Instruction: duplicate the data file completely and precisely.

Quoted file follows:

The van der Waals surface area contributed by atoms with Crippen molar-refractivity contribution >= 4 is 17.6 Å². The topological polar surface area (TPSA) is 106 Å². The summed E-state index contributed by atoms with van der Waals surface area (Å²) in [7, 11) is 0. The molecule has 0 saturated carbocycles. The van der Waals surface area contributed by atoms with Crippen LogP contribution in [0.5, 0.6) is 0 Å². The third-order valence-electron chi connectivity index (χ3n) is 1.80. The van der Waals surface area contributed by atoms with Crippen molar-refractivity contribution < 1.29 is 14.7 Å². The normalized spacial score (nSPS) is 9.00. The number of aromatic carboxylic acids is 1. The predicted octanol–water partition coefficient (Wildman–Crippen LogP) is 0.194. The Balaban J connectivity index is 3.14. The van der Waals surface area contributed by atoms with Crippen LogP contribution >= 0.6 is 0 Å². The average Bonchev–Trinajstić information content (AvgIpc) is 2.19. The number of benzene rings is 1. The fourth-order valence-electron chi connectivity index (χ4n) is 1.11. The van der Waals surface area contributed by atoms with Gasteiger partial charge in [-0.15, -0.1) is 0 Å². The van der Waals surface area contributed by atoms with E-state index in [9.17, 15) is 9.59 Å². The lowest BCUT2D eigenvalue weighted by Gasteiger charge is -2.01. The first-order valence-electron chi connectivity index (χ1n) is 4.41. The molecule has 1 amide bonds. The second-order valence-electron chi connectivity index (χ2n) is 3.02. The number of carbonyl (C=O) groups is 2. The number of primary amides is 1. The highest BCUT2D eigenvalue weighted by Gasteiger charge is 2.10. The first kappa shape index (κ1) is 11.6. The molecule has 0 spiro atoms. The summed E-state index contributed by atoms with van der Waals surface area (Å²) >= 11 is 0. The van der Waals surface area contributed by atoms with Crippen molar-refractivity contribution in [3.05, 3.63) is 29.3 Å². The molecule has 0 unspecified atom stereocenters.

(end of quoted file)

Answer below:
The van der Waals surface area contributed by atoms with Crippen molar-refractivity contribution >= 4 is 17.6 Å². The topological polar surface area (TPSA) is 106 Å². The summed E-state index contributed by atoms with van der Waals surface area (Å²) in [7, 11) is 0. The molecule has 0 saturated carbocycles. The van der Waals surface area contributed by atoms with Crippen LogP contribution in [0.5, 0.6) is 0 Å². The third-order valence-electron chi connectivity index (χ3n) is 1.80. The van der Waals surface area contributed by atoms with Crippen molar-refractivity contribution < 1.29 is 14.7 Å². The normalized spacial score (nSPS) is 9.00. The number of aromatic carboxylic acids is 1. The predicted octanol–water partition coefficient (Wildman–Crippen LogP) is 0.194. The Balaban J connectivity index is 3.14. The van der Waals surface area contributed by atoms with Crippen LogP contribution >= 0.6 is 0 Å². The average Bonchev–Trinajstić information content (AvgIpc) is 2.19. The number of benzene rings is 1. The fourth-order valence-electron chi connectivity index (χ4n) is 1.11. The van der Waals surface area contributed by atoms with Gasteiger partial charge in [-0.15, -0.1) is 0 Å². The van der Waals surface area contributed by atoms with E-state index in [9.17, 15) is 9.59 Å². The lowest BCUT2D eigenvalue weighted by Gasteiger charge is -2.01. The first-order valence-electron chi connectivity index (χ1n) is 4.41. The molecule has 1 amide bonds. The second-order valence-electron chi connectivity index (χ2n) is 3.02. The number of carbonyl (C=O) groups is 2. The number of primary amides is 1. The highest BCUT2D eigenvalue weighted by Gasteiger charge is 2.10. The first kappa shape index (κ1) is 11.6. The molecule has 0 spiro atoms. The summed E-state index contributed by atoms with van der Waals surface area (Å²) >= 11 is 0. The van der Waals surface area contributed by atoms with Crippen molar-refractivity contribution in [3.05, 3.63) is 29.3 Å². The molecule has 0 unspecified atom stereocenters.